In a digitally connected world, constant security awareness is becoming ever more crucial, especially for complex and critical infrastructure such as the power system.
Typically, one thinks of sophisticated criminal organisations perhaps looking for a ransom. But the hacker could equally be a hobbyist out to gain fame or a state actor intent on spying or causing disruption, says Nicolas Viot, Senior Consultant at the security organisation Trusted Labs.
Smart meter vulnerabilities
In order to understand the security requirements for smart metering, Viot breaks down the system and the smart meter itself into its components, offering multiple potential points of attack, depending on the skills and tools at the availability of the hacker.
For example, potentially the easiest, he says, is the flash memory, which may contain information such as passwords and keys that could be retrieved or erased. Others possible attack routes include bus probing, software attacks and network interception.
‘Security by design’
With the common wisdom that an attack is a matter of when, not if, and considering the complexity of a smart metering system, what can be done for protection?
Viot recommends a ‘security by design’ approach in which security is built into the system from the outset and integrated in each step of the development. To try to build in security at the end would be difficult, costly, and unlikely to be sufficiently effective, he indicates.
“The threats are real and the impacts will be real and all it takes is one skillful attacker,” says Viot. “Learn the risks and test and review your security measures."
Smart grid security at SEAS-NVE
A separate presentation with Bo Danielsen, Head of Metering at Danish utility SEAS-NVE, and Emil Gurevitch, Security Architect at US-based smart energy company Networked Energy Services (NES), reveal how the hacker’s approach to smart metering was used to develop and implement a security solution at the Danish utility.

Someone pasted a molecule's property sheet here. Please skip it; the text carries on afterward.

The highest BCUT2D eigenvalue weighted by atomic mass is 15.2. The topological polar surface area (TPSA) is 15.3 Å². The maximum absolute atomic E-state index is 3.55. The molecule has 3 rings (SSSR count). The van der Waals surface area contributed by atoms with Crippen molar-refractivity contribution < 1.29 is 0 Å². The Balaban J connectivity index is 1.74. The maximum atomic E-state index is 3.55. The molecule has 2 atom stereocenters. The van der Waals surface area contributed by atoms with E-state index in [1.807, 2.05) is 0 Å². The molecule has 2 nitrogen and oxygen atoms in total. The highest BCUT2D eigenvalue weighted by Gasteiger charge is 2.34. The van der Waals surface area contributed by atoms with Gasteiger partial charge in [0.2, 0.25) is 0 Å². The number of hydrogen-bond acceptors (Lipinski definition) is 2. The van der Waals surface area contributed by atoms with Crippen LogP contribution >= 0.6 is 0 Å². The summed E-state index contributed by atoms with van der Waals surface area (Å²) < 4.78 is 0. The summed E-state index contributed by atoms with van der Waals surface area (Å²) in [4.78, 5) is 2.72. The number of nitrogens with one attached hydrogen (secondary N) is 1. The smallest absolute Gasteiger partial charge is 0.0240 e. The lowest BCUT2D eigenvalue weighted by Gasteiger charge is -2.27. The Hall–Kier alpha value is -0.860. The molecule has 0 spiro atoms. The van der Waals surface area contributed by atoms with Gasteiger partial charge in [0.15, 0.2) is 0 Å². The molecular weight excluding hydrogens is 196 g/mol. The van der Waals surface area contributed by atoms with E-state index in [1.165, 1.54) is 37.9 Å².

The project was initiated in early 2012, following completion of SEAS-NVE’s 400,000 smart meter rollout and a time when security concerns were just starting to make headlines.
“We realised that security was a global issue that needed answers,” says Danielsen, recalling that the issue had received a mere few lines in the smart meter tender documents.
The outcome, which was delivered via a series of firmware upgrades to the smart meters, have included improvements to the network security protocol, hardening of the attack surface using tools such as Fuzzing and stronger authentication.
“Most importantly, we looked at how we could detect compromises after the fact,” Gurevitch comments. “We now have very high fidelity signals of compromise.”
Summing up the lessons learned, Danielsen reiterates the need for users to understand their system and the security requirements. He also highlights the need for cooperation: “The bad guys work together, so should we.”